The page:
Several CNA member companies have become signatories to “Equal by 30” in support of the endeavour and its objectives. CNA signed up in its capacity as the association representing the nuclear industry.

Next step in the “Equal by 30” process is for signatories to develop specific commitments that, once developed and communicated to the “Equal by 30” organizers, will be put on the campaign’s website. The signatory will then be encouraged to report regularly on progress made.

CNA already has a pay equity plan and has reached overall gender balance in its staffing. CNA has flexible working hours and working-from-home arrangements that help to support family-related responsibilities.

In addition, CNA is prepared to make the following commitments, bearing in mind that CNA cannot undertake commitments that are within the sole responsibility and control of its members:

  1. Encourage CNA member companies not currently signatories to the “Equal by 30” campaign to consider signing up to it;
  2. Encourage CNA member companies that are signatories to “Equal by 30” to aim for at least 30% representation of women by 2030 in company positions in which women are currently under-represented;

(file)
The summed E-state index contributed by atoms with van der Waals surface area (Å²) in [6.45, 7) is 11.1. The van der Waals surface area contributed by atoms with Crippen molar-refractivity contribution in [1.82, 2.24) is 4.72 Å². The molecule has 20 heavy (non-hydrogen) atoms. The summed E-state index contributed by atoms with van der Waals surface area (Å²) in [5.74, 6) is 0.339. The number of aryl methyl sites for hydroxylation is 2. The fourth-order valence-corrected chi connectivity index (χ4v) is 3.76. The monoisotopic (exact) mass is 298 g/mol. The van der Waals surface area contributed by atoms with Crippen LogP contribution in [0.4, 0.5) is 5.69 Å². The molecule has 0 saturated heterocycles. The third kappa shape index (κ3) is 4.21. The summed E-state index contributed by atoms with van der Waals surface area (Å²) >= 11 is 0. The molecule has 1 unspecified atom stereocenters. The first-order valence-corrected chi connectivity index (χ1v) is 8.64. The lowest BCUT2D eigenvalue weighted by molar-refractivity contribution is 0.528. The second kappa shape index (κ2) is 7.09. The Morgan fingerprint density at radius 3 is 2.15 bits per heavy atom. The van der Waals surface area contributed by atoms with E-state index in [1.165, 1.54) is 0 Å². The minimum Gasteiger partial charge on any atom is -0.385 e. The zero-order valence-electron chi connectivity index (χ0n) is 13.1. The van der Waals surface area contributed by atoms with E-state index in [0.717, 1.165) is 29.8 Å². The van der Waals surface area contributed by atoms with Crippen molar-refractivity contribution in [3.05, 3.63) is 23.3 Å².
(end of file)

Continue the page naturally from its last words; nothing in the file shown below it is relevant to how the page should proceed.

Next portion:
3. Encourage CNA members to identify qualified women candidates for election to the CNA Board, with the aim of reaching 30% representation of women on the CNA Board by 2030;
  4. Encourage the CNA Board to nominate a senior leader to support initiatives towards a gender-diverse work environment in the nuclear sector;
  5. Undertake to promote “Equal by 30” and its principles, including facilitating the exchange of best practices and knowledge-sharing where possible within the nuclear sector; and
  6. Continue CNA’s active support of Women in Nuclear (WiN) Canada.

The “Equal by 30” campaign and corporate commitments from energy sector signatories will be a feature item of the forthcoming Clean Energy Ministerial (CEM-10), hosted by the Government of Canada in Vancouver at the end of May.

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CNA a proud signatory to Equal by 30

The Canadian Nuclear Association is proud to be a signatory to Equal by 30, along with our members Bruce Power, Ontario Power Generation and Canadian Nuclear Laboratories.

Equal by 30 commits Canada and other participating countries to the goal of achieving equal pay, equal leadership and equal opportunities by 2030 in the energy sector.

CNA President John Barrett was on hand for the launch of the campaign at this year’s Clean Energy Ministerial (CEM) in Copenhagen, Denmark.

Check out the new Equal by 30 website to learn more about the importance of gender equality in the clean energy sector.